Is Iraq taking necessary measures to prevent COVID-19 spread?

Iraqi authorities are taking strict measures to prevent the spread of coronavirus.

al-monitor Shiite pilgrims make their way to Kadhimiya to mark the death of Imam Moussa al-Kadhim during a curfew imposed to prevent the spread of coronavirus, Baghdad, Iraq, March 18, 2020.  Photo by REUTERS/Thaier Al-Sudani.

Mar 20, 2020

BAGHDAD — As coronavirus spreads across the globe, the number of infected people in Iraq is still manageable.

Though the country has taken strict measures to reduce infections, Iraqi officials are worried that the situation could deteriorate, and announced that other tight measures to prevent the virus' spread will be taken soon.

“We are still the best country in the world in terms of preventive measures against the coronavirus,” Iraqi Minister of Health Jaafar Allawi said.

He still expressed concern that “in the event of the high spread of the disease, as in other countries, we do not have the means to face it.”

The minister announced a new series of “strict measures [to last] up to three weeks to avoid danger.” 

To ensure the implementation of decisions, Iraqi authorities created a crisis unit composed of the ministers of health, environment, immigration, education, higher education and interior, among others. The goal is to develop a comprehensive program to limit the spread of the virus. Every governorate will have its own unit linked to the central unit in Baghdad.

The crisis unit announced March 7 that flights from Iran and Italy would be halted; public stores will be closed, including cafes, restaurants, swimming pools, malls, cinemas and parks. Schools and universities will also be closed until further notice. Working hours will be suspended or reduced as needed, except for health and security institutions, which will continue to work full time.

The Iraqi Cabinet held a special meeting March 17 to announce a curfew in Baghdad starting that same day, as well as directing authorities to disinfect certain districts; authorizing governors to impose curfews; and banning travel between Iraqi provinces.

To implement these measures, the minister of health has conducted field visits alongside judiciary, religious and security officials, to galvanize efforts.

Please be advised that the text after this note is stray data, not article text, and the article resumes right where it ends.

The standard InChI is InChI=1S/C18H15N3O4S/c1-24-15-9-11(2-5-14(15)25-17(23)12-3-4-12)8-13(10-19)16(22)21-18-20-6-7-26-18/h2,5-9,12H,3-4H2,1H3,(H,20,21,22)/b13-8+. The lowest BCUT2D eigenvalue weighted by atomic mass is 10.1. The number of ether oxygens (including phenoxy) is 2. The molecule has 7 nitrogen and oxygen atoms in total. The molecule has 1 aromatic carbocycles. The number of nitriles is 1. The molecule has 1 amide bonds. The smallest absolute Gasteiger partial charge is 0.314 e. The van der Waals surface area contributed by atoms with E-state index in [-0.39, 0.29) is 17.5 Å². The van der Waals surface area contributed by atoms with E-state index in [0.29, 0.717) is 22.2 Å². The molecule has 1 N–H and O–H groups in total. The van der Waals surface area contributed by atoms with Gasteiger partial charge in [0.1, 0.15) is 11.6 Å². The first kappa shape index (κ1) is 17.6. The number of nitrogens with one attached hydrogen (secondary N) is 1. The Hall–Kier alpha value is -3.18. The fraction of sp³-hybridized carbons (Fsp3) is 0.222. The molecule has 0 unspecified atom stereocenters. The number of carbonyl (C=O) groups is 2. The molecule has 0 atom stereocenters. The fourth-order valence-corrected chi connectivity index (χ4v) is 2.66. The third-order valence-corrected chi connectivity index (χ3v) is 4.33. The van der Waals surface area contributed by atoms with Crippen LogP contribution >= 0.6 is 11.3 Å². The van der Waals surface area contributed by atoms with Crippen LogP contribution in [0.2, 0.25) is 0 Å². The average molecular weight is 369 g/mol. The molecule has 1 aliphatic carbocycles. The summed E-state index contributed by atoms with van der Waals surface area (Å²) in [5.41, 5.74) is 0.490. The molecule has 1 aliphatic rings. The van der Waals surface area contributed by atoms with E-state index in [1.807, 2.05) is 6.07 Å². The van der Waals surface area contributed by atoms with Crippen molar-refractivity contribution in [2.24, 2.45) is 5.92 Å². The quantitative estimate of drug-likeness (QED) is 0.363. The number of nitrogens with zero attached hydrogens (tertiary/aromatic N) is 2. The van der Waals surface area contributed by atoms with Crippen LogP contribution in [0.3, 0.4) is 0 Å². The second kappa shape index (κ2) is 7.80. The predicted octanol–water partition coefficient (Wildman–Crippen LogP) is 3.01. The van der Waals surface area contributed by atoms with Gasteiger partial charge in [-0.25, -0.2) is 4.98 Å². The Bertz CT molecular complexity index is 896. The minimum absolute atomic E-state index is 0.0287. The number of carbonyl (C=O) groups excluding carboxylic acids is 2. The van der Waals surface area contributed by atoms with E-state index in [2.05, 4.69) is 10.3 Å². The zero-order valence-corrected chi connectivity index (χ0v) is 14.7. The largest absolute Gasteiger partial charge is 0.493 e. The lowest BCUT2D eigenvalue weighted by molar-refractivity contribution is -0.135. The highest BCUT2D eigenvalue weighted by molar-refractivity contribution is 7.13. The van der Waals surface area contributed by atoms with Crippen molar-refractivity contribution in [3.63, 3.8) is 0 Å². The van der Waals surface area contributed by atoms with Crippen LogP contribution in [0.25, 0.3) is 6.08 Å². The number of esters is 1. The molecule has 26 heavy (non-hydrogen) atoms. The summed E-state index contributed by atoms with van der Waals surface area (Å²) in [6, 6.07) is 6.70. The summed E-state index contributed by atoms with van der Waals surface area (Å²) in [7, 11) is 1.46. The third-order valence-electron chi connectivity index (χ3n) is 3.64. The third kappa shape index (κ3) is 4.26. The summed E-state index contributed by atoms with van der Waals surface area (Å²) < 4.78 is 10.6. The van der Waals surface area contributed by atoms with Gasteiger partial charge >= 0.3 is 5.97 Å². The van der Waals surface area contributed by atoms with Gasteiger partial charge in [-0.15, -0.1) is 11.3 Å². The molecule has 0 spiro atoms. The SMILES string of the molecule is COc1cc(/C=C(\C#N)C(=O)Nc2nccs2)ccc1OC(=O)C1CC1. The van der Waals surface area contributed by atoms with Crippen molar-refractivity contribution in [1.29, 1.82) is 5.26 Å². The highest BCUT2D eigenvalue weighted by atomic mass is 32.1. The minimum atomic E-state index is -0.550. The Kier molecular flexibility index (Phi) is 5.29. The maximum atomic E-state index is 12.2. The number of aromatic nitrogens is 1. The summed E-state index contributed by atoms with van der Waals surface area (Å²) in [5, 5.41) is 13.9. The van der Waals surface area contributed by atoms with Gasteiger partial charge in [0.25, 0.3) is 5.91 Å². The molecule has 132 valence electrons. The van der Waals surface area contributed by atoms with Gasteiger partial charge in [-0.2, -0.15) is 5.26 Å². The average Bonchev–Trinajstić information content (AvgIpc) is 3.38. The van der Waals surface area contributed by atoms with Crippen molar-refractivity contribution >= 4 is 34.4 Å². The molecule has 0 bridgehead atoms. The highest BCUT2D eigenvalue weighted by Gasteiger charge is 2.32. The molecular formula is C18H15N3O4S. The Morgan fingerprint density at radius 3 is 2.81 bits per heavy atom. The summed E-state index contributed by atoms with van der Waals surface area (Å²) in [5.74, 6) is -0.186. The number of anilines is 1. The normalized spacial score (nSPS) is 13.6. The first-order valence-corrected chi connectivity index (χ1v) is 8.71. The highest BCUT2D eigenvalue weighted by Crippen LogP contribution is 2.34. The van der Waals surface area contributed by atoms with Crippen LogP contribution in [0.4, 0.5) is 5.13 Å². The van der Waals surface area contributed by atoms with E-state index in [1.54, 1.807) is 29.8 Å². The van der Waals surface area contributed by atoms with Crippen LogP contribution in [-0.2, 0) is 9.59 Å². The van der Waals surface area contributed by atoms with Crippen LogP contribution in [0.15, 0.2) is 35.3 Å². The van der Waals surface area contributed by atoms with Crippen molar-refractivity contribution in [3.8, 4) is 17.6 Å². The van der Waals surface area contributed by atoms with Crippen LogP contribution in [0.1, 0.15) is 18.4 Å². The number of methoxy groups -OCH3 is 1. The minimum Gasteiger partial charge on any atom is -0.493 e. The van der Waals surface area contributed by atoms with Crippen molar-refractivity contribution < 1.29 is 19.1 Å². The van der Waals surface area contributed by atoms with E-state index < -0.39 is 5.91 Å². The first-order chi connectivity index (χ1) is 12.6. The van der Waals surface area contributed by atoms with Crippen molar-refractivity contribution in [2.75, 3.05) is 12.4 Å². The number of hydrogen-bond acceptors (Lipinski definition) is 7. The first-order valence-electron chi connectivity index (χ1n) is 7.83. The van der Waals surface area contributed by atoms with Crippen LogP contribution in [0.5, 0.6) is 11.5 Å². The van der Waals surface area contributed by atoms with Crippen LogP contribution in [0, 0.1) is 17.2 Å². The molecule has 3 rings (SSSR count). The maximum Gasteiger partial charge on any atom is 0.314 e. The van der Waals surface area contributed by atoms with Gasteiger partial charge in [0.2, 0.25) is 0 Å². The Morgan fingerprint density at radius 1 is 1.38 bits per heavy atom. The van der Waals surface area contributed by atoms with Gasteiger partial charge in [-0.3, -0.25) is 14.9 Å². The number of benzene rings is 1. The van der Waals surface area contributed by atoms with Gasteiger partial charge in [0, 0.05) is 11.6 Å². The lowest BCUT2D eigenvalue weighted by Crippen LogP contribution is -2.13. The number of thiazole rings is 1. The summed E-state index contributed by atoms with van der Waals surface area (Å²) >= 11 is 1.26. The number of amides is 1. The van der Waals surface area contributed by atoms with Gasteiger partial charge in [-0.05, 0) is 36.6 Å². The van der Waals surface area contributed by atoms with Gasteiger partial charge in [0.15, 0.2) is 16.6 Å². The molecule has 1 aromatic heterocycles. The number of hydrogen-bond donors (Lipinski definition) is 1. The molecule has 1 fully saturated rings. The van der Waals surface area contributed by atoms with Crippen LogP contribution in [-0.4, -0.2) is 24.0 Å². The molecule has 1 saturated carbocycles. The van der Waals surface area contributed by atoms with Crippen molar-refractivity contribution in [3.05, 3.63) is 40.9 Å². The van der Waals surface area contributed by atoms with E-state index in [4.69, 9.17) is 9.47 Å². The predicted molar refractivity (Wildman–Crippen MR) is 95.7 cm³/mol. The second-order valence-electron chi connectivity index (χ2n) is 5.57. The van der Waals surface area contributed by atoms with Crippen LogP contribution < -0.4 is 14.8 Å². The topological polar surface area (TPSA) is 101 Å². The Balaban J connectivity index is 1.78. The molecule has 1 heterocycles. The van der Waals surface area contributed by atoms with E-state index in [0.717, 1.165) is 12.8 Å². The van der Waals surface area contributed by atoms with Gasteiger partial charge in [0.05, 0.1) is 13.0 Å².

During his meeting with Allawi, Faiq Zaidan, the head of the Supreme Judicial Council, said that the judiciary will impose fines and “penalties on those who spread false information about the disease, take reckless measures or encourage people to gather in any form. People who fail to abide by the strict measures will be arrested in cooperation with the police, which follows up on the implementation of the curfew.”

Zaidan’s statement came after several religious groups expressed opposition to closing shrines and preventing community prayers and other religious gatherings. Security forces prevented several religious processions from entering holy cities to visit the shrines.

Meanwhile, Ayatollah Sayyed Hussein al-Sadr, an influential Shiite cleric in Baghdad, met with Allawi and said he supported the unit's decisions. He said Iraqis need to abide by the health authorities' directives and to practice social distancing and not hold public gatherings. He urged everyone to take preventive measures to reduce the spread of coronavirus and avoid customs and traditions, such as kissing shrines, that “only lead to more injuries.”

Supreme Shiite cleric Ali Sistani also supported the halt of religious community gatherings and the closing of holy shrines. 

Meanwhile, Muqtada al-Sadr criticized the closing of religious shrines and the disruption of prayers since such moves affect people's morale, he said.

In tandem with the central government's measures, Iraq’s governorates are taking additional measures, depending on their circumstances, to counter the virus. 

Khaled Burhan Razouqi, the director of the Salahuddin governorate health department, deemed the central government's measures insufficient. He called for tight controls on border crossings and banning the entry of foreigners, especially those from areas with significant coronavirus outbreaks, in reference to Iran. 

Razouqi said, “All forms of gatherings should be banned, especially religious gatherings, in addition to raising awareness to warn of the exacerbation of the disease and its transformation into a pandemic.”

No cases of coronavirus have been documented in the Salahuddin governorate due to the early and strict preventive measures taken by local authorities. 

Ammar Hekmat, the deputy governor of Salahuddin, criticized the “poor coordination between Baghdad and the rest of the governorates,” stressing the need to “secure funds to support the security services, civil defense and health institutions.”

Hekmat told Al-Monitor, “A curfew law has been in force from March 18 until 21, subject to extension.”

Razouqi expressed concern about the rise in infections given Iraq's poor medical infrastructure. Hospitals will not be able to accommodate large numbers of patients and do not have adequate space for quarantine.

More than 160 coronavirus cases and 12 deaths have been reported across Iraq. Iraqi Kurdistan announced that it had 37 cases and one death.

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